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Tag Archives: 3.75% increase

June 5, 2024

Key Highlights

  • New Minimum Wage: $24.10 per hour or $913.91 per week
  • Implementation Date: July 1, 2024
  • Affected Workforce: 2.6 million workers (20.7% of the labor force)

Overview of the Minimum Wage Increase

The Fair Work Commission has officially announced a 3.75% increase in the minimum wage for Australian workers. Effective from July 1, 2024, this adjustment will see the minimum wage rise to $24.10 per hour, translating to $913.91 per week based on a standard 38-hour workweek. This change will impact approximately 2.6 million workers, representing 20.7% of the nation’s labor force.

Reasoning Behind the Increase

The decision to raise the minimum wage was influenced by various factors, including the need to maintain living standards, address the rising cost of living, and promote workforce participation. Despite the positive reception among workers, the increase has sparked debate among small businesses and notable figures.

Commission President’s Statement

Adam Hatcher, the president of the Fair Work Commission, expressed reservations about the timing and magnitude of the wage increase. He stated:

“It is not appropriate at this time to increase award wages by any amount significantly above the inflation rate, principally because labor productivity is no higher than it was four years ago and productivity growth has only recently returned to positive territory.”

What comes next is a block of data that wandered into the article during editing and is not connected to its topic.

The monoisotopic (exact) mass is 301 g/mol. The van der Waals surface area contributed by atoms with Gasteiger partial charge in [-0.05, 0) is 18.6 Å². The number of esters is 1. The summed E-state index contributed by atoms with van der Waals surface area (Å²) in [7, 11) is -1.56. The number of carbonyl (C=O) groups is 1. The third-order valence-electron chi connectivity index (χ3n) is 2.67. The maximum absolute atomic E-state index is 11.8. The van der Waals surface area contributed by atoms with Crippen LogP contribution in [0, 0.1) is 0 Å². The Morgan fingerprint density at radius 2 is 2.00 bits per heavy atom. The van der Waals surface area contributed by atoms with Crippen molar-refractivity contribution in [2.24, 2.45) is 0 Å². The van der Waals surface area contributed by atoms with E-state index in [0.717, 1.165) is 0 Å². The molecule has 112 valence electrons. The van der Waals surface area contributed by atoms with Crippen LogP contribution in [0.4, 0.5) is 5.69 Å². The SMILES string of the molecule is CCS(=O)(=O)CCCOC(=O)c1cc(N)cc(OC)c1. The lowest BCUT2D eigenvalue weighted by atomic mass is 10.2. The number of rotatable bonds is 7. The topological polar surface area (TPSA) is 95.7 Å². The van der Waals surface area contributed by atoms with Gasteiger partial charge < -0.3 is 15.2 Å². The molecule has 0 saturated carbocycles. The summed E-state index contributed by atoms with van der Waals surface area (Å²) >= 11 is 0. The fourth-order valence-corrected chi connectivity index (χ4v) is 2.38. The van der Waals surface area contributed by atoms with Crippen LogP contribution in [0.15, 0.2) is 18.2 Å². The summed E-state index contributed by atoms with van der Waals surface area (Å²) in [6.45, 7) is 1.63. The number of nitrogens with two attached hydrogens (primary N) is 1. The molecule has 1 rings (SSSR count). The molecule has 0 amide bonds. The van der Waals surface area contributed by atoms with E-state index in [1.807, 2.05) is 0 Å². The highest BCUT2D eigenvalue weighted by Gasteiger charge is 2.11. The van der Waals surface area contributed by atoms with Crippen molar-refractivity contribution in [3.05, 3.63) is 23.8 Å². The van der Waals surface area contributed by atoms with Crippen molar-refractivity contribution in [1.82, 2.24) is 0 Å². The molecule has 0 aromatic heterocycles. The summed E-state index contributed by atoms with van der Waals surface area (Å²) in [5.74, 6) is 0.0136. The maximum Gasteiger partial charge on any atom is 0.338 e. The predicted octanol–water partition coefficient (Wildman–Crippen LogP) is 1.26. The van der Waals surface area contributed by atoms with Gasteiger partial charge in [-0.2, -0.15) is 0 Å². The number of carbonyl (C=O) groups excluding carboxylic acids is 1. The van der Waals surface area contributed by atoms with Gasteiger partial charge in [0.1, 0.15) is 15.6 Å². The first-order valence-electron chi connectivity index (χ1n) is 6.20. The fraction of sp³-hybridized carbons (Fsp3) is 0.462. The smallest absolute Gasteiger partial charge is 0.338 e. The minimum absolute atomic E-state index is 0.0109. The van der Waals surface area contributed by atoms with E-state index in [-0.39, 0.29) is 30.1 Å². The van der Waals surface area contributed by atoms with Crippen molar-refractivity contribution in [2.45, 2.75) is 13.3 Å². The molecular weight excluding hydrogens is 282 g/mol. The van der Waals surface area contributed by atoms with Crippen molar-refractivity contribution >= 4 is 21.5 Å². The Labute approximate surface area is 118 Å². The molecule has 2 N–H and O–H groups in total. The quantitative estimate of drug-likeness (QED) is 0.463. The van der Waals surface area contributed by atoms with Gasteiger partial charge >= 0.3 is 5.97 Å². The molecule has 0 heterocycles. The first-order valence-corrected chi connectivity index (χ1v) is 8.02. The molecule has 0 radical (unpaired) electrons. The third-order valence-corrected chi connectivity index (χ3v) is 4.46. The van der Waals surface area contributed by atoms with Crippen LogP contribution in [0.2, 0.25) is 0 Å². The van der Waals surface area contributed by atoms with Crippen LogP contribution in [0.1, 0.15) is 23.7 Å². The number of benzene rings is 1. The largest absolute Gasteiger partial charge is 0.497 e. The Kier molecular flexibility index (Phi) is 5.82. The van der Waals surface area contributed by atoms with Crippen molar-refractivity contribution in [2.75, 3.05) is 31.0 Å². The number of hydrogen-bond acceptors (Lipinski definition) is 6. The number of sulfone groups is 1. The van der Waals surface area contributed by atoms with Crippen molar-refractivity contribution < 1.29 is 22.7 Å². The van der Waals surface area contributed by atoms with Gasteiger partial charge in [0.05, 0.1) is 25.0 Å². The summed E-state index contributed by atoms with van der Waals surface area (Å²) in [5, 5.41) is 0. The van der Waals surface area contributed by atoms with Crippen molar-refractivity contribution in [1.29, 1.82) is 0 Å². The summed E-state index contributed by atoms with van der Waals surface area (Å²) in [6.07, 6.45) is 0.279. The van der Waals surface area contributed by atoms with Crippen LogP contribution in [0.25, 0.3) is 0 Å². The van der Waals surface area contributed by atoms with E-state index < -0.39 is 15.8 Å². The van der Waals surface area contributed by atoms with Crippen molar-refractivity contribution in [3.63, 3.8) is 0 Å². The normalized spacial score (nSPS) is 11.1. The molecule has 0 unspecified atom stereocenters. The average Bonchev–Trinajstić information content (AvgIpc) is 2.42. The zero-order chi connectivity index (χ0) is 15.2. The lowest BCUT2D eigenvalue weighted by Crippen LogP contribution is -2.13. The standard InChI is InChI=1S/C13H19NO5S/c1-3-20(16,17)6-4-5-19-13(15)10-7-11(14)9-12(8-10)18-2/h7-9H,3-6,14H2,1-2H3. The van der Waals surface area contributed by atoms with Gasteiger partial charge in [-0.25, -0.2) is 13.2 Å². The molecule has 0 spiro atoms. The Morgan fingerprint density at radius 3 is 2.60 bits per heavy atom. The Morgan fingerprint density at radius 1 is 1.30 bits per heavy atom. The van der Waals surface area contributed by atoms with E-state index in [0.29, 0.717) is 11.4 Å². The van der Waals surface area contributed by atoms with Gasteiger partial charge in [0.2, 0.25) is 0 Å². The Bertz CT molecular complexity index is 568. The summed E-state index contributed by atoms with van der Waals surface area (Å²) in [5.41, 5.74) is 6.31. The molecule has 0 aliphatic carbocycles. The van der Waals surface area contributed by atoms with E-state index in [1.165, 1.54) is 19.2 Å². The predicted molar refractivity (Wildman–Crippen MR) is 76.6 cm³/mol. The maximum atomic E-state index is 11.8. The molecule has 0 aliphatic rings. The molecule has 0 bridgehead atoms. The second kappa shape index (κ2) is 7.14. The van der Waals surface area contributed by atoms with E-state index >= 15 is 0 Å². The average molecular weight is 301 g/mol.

Economic Context

The recent federal budget anticipates consumer price inflation peaking at 3.5% by the end of the current fiscal year, with a projected decline to 2.75% by June 2025. The Reserve Bank’s latest forecasts predict annual inflation rates of 3.8% for the current quarter and 3.2% for the same period next year. The Fair Work Commission has also raised concerns about the potential negative impact on industries that predominantly employ minimum-wage workers.

Response from Small Businesses

The announcement has elicited mixed reactions, particularly from small business owners. Luke Achterstraat, the chief executive of the Council of Small Business Organizations Australia (COSBOA), articulated the challenges faced by small businesses in adapting to the wage increase. He remarked:

“It’s an extremely tough operating environment; the levy is really breaking for small business, energy, rent, insurance, [and] borrowing costs, and as the [Fair Work] commission said, productivity has been flatlining for a number of years now.”

Federal Government’s Perspective

The federal government has welcomed the wage increase, emphasizing its alignment with efforts to mitigate cost-of-living pressures. Treasurer Jim Chalmers highlighted the significance of this move during Question Time, stating:

“This is the real wage increase that low-paid workers need and deserve. This is a win for 2.6 million workers and their loved ones.”


The decision to increase Australia’s minimum wage by 3.75% represents a crucial step towards addressing the escalating cost of living. While the adjustment promises enhanced financial stability for employees, small businesses may face challenges in managing the increased labor costs. However, with inflation expected to stabilize in the coming year, this wage hike is anticipated to foster a more equitable and resilient economy for all Australians.

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